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REAL LOVE Part 8: To Good To Be True


By Columnist Camille Lucy – Certified Holistic Health Coach & Reiki Practitioner:

Photo Credit: H Guendra, 2015 Love

It was on Day 3 of my 90-day experiment (of digging deep within myself to uncover the secrets of real love) that I was epitomized by the actions of a full throttle yo-yo. It began with some drama surrounding my ex. Then, I reasoned with myself that there is good left to be had and that timing and synchronicity are on our side, before I slipped into a downward spiral of guilt and feeling bad.

My Journal Entry

Day 3: Drama. There is good. Timing, synchronicity. Feeling bad psychology. Help getting out of the muck. Crazy. Fog. Reminder of possibilities of what could be, but is this dangerous? Is it a setup? Is it too good to be true? Fall into the same trap. Fears that same would happen; empty promises not manifesting in real life (i.e. handling my life)


I did this very self-destructive “thing” – for lack of a better word – for many years after I left my marriage, and it looked like I was about to do it, again. It seems that I have this very powerful (and negative) ability to self-punish – if you recall, I was on the path to self-punishment by banishing myself to celibacy and life in the nunnery when I was met by fate with my new relationship. For years after I left my marriage, I was so consumed by guilt that I subconsciously felt I didn’t deserve to be happy…until my ex-husband was, anyway.

Contained Happiness

I kept my relationships quiet, and in a self-contained box. Though I wanted more, I was ashamed I broke my promise, “’til death do us part.” I went into marriage thinking it was forever. I wanted to recreate the happy-ever-after fairytale with the house, the kids, the yard and the iconic white picket fence. Abandoning my marriage and the person I committed myself to be had proved more emotional than I could handle. So, I made it my secret mission (even from myself) to make sure I wasn’t ever too happy.

Single Parenting Struggles

The struggles I faced raising a young child, working around the clock to pay for all the bills, and taking care of everything singlehandedly were a mere accrued-debt I willingly paid. I deserved it. Or at least that is what I convinced myself of. When my next relationship failed, I was relieved in a way. Not only because it was sorely unhealthy and unpleasant for the both of us by the time it ended, but because now I could be alone, again. And suffer quietly, like I should since I didn’t keep my word in marriage.

Toxic Mind Games

It was not until years later that I realized I had been participating in this very toxic mind-game with myself. And so here I was on Day 3 of my latest adventure, resurrecting this deluded mind-twist. I began to feel bad for the relationship that just ended. I had guilt that maybe he wasn’t happy and here I was, finding happiness in someone else. Oh, no… not okay. I must suffer, remember? Good ole’ self-punishment and guilt ready to become my BFF again, holding my hand, and dictating my next move.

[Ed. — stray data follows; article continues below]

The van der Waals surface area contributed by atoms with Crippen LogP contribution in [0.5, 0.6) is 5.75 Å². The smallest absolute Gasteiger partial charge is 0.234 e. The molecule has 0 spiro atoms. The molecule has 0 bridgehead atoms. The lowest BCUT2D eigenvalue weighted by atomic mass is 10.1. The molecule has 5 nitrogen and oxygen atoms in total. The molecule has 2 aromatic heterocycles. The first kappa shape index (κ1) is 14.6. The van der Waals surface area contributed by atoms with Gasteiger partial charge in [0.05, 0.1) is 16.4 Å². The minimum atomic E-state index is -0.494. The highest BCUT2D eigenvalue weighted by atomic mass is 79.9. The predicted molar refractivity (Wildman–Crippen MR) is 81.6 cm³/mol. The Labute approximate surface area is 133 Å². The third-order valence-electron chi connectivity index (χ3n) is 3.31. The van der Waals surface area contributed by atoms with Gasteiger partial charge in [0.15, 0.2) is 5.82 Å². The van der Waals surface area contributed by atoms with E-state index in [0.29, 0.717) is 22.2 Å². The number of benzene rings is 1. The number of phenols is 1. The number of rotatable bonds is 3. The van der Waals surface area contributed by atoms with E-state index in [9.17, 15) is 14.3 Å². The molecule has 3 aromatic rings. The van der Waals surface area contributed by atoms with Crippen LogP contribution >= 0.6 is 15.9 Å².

The Re-Emerging Pattern

Intertwined within the guilt and pain I was self-imposing on myself was a fear that I would wind up exactly where I did when I left my marriage and the last relationship I had that just ended. Somehow, magically, the end days of both relationships looked very similar. I was picking up on a pattern. One that I did not want to repeat, again. So, as I began to remember the possibilities that lay before me, for love and for my life, I was met with my ego’s resistance.

Enter the Ego

Our ego’s job, if you’re not familiar, is to protect us. Or so it thinks it protects us. What it really does is discriminate information based on past events, emotions and feelings. New information is taken in, matched up with old information, and filed away and labelled. The ego has no place for love or limitless living. It only knows hard-facts (remember, facts are simply cases we build for or against something) and everything is compared to history.

One tiny similarity in a new experience and the ego is all over that like white on rice. Alarm bells go off. Ding! Ding! Ding! Nope… don’t do it, it’s too good to be true. What if you end up in the same place you have been before? You don’t want that. Stay single. It’s safe and comfortable and you can control it. Oh my, the ego loves “control.” Or its false sense of it, anyway.

So, there I was. Contemplating the goodness that was a possibility for me, the pure love that I knew in my heart existed. But my ego was so damn loud, screaming at me that this was not safe. I was, as I mentioned in my log, in a crazy fog that I couldn’t see out of. In my last failed relationship, I was made many promises of what would be. As a single working mother, my life was not one that, let’s say, a bachelor is used to.